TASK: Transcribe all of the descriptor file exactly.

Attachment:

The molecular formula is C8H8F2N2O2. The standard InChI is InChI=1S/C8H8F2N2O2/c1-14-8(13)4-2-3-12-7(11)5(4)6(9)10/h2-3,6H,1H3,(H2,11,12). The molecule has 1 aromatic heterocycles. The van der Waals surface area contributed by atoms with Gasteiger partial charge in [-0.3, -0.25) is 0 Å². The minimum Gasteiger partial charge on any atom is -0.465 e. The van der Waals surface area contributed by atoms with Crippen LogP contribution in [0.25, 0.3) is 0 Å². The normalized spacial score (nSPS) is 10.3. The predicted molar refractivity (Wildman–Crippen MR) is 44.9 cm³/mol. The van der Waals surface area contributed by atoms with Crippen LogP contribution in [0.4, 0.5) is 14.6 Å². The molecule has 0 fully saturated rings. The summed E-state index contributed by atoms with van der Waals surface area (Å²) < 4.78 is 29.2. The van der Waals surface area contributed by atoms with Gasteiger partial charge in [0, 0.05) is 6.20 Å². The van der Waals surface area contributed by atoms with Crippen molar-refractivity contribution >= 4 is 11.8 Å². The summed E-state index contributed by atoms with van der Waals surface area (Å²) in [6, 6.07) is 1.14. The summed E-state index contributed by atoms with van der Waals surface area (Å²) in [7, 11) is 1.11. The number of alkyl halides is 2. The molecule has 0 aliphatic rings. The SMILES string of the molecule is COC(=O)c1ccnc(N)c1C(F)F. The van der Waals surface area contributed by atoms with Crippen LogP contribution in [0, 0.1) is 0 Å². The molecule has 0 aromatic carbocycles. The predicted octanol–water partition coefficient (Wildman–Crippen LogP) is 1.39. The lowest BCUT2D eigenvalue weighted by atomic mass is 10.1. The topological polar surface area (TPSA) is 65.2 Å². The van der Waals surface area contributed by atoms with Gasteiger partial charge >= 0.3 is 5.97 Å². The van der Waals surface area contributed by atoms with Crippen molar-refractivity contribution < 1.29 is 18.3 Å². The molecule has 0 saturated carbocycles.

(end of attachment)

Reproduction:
The molecular formula is C8H8F2N2O2. The standard InChI is InChI=1S/C8H8F2N2O2/c1-14-8(13)4-2-3-12-7(11)5(4)6(9)10/h2-3,6H,1H3,(H2,11,12). The molecule has 1 aromatic heterocycles. The van der Waals surface area contributed by atoms with Gasteiger partial charge in [-0.3, -0.25) is 0 Å². The minimum Gasteiger partial charge on any atom is -0.465 e. The van der Waals surface area contributed by atoms with Crippen LogP contribution in [0.25, 0.3) is 0 Å². The normalized spacial score (nSPS) is 10.3. The predicted molar refractivity (Wildman–Crippen MR) is 44.9 cm³/mol. The van der Waals surface area contributed by atoms with Crippen LogP contribution in [0.4, 0.5) is 14.6 Å². The molecule has 0 fully saturated rings. The summed E-state index contributed by atoms with van der Waals surface area (Å²) < 4.78 is 29.2. The van der Waals surface area contributed by atoms with Gasteiger partial charge in [0, 0.05) is 6.20 Å². The van der Waals surface area contributed by atoms with Crippen molar-refractivity contribution >= 4 is 11.8 Å². The summed E-state index contributed by atoms with van der Waals surface area (Å²) in [6, 6.07) is 1.14. The summed E-state index contributed by atoms with van der Waals surface area (Å²) in [7, 11) is 1.11. The number of alkyl halides is 2. The molecule has 0 aliphatic rings. The SMILES string of the molecule is COC(=O)c1ccnc(N)c1C(F)F. The van der Waals surface area contributed by atoms with Crippen LogP contribution in [0, 0.1) is 0 Å². The molecule has 0 aromatic carbocycles. The predicted octanol–water partition coefficient (Wildman–Crippen LogP) is 1.39. The lowest BCUT2D eigenvalue weighted by atomic mass is 10.1. The topological polar surface area (TPSA) is 65.2 Å². The van der Waals surface area contributed by atoms with Gasteiger partial charge >= 0.3 is 5.97 Å². The van der Waals surface area contributed by atoms with Crippen molar-refractivity contribution < 1.29 is 18.3 Å². The molecule has 0 saturated carbocycles.